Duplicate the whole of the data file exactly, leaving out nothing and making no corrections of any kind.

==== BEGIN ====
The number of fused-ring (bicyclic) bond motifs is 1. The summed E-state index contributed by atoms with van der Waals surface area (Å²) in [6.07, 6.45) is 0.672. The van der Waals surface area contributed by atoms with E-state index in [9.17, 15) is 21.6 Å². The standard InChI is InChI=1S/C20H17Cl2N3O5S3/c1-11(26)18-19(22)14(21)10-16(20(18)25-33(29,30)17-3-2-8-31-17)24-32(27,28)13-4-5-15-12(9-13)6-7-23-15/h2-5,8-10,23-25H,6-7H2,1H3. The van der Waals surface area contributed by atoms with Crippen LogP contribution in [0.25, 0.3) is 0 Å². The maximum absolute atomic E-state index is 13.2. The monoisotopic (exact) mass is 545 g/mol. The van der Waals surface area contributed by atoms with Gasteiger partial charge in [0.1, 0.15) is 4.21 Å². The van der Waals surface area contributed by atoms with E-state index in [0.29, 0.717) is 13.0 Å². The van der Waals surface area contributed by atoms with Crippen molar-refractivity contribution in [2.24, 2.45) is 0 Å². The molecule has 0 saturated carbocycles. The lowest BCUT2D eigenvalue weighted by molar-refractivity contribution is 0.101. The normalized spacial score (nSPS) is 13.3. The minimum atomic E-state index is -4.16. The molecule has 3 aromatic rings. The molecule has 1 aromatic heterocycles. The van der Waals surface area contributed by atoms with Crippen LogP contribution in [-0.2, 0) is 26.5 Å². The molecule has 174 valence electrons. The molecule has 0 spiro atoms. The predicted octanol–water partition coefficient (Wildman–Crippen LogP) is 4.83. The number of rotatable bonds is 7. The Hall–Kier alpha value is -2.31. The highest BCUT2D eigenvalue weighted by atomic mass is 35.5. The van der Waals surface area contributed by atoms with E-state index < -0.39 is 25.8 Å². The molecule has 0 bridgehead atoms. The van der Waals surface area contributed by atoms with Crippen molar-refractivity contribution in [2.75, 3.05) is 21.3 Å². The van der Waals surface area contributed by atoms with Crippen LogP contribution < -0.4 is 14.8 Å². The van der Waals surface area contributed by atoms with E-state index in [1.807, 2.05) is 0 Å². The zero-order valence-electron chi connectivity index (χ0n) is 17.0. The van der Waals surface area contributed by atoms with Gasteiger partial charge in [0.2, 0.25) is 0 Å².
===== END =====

The number of fused-ring (bicyclic) bond motifs is 1. The summed E-state index contributed by atoms with van der Waals surface area (Å²) in [6.07, 6.45) is 0.672. The van der Waals surface area contributed by atoms with E-state index in [9.17, 15) is 21.6 Å². The standard InChI is InChI=1S/C20H17Cl2N3O5S3/c1-11(26)18-19(22)14(21)10-16(20(18)25-33(29,30)17-3-2-8-31-17)24-32(27,28)13-4-5-15-12(9-13)6-7-23-15/h2-5,8-10,23-25H,6-7H2,1H3. The van der Waals surface area contributed by atoms with Crippen LogP contribution in [0.25, 0.3) is 0 Å². The maximum absolute atomic E-state index is 13.2. The monoisotopic (exact) mass is 545 g/mol. The van der Waals surface area contributed by atoms with Gasteiger partial charge in [0.1, 0.15) is 4.21 Å². The van der Waals surface area contributed by atoms with E-state index in [0.29, 0.717) is 13.0 Å². The van der Waals surface area contributed by atoms with Crippen molar-refractivity contribution in [2.24, 2.45) is 0 Å². The molecule has 0 saturated carbocycles. The lowest BCUT2D eigenvalue weighted by molar-refractivity contribution is 0.101. The normalized spacial score (nSPS) is 13.3. The minimum atomic E-state index is -4.16. The molecule has 3 aromatic rings. The molecule has 1 aromatic heterocycles. The van der Waals surface area contributed by atoms with Crippen LogP contribution in [-0.2, 0) is 26.5 Å². The molecule has 174 valence electrons. The molecule has 0 spiro atoms. The predicted octanol–water partition coefficient (Wildman–Crippen LogP) is 4.83. The number of rotatable bonds is 7. The Hall–Kier alpha value is -2.31. The highest BCUT2D eigenvalue weighted by atomic mass is 35.5. The van der Waals surface area contributed by atoms with E-state index < -0.39 is 25.8 Å². The molecule has 0 bridgehead atoms. The van der Waals surface area contributed by atoms with Crippen molar-refractivity contribution in [2.75, 3.05) is 21.3 Å². The van der Waals surface area contributed by atoms with Crippen LogP contribution < -0.4 is 14.8 Å². The van der Waals surface area contributed by atoms with E-state index in [1.807, 2.05) is 0 Å². The zero-order valence-electron chi connectivity index (χ0n) is 17.0. The van der Waals surface area contributed by atoms with Gasteiger partial charge in [0.2, 0.25) is 0 Å².